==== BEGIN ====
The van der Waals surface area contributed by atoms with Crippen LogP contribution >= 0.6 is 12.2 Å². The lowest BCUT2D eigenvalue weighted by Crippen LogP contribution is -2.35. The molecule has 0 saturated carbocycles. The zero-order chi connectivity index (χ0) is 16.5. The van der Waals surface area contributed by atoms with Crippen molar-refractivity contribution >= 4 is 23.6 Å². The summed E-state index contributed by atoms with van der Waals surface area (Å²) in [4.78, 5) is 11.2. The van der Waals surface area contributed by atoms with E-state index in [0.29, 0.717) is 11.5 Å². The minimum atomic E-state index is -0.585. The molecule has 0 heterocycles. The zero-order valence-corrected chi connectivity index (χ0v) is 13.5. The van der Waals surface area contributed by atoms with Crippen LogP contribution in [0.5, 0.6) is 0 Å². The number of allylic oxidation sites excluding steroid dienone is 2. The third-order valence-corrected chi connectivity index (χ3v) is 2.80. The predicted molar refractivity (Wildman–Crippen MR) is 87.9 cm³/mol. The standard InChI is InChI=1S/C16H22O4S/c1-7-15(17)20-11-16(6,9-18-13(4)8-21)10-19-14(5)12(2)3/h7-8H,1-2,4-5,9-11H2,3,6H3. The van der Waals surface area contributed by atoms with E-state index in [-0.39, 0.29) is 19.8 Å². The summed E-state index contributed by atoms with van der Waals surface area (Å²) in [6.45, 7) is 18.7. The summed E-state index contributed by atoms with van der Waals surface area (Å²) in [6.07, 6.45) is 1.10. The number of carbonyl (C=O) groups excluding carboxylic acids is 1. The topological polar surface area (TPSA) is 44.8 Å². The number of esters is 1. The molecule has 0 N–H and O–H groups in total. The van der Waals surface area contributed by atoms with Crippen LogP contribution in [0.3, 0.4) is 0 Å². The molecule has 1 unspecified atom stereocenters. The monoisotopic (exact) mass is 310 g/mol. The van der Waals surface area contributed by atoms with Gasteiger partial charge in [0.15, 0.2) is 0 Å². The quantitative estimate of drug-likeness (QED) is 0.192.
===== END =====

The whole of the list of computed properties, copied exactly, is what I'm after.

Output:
The van der Waals surface area contributed by atoms with Crippen LogP contribution >= 0.6 is 12.2 Å². The lowest BCUT2D eigenvalue weighted by Crippen LogP contribution is -2.35. The molecule has 0 saturated carbocycles. The zero-order chi connectivity index (χ0) is 16.5. The van der Waals surface area contributed by atoms with Crippen molar-refractivity contribution >= 4 is 23.6 Å². The summed E-state index contributed by atoms with van der Waals surface area (Å²) in [4.78, 5) is 11.2. The van der Waals surface area contributed by atoms with E-state index in [0.29, 0.717) is 11.5 Å². The minimum atomic E-state index is -0.585. The molecule has 0 heterocycles. The zero-order valence-corrected chi connectivity index (χ0v) is 13.5. The van der Waals surface area contributed by atoms with Crippen LogP contribution in [0.5, 0.6) is 0 Å². The number of allylic oxidation sites excluding steroid dienone is 2. The third-order valence-corrected chi connectivity index (χ3v) is 2.80. The predicted molar refractivity (Wildman–Crippen MR) is 87.9 cm³/mol. The standard InChI is InChI=1S/C16H22O4S/c1-7-15(17)20-11-16(6,9-18-13(4)8-21)10-19-14(5)12(2)3/h7-8H,1-2,4-5,9-11H2,3,6H3. The van der Waals surface area contributed by atoms with E-state index in [-0.39, 0.29) is 19.8 Å². The summed E-state index contributed by atoms with van der Waals surface area (Å²) in [6.45, 7) is 18.7. The summed E-state index contributed by atoms with van der Waals surface area (Å²) in [6.07, 6.45) is 1.10. The number of carbonyl (C=O) groups excluding carboxylic acids is 1. The topological polar surface area (TPSA) is 44.8 Å². The number of esters is 1. The molecule has 0 N–H and O–H groups in total. The van der Waals surface area contributed by atoms with Crippen LogP contribution in [0.3, 0.4) is 0 Å². The molecule has 1 unspecified atom stereocenters. The monoisotopic (exact) mass is 310 g/mol. The van der Waals surface area contributed by atoms with Gasteiger partial charge in [0.15, 0.2) is 0 Å². The quantitative estimate of drug-likeness (QED) is 0.192.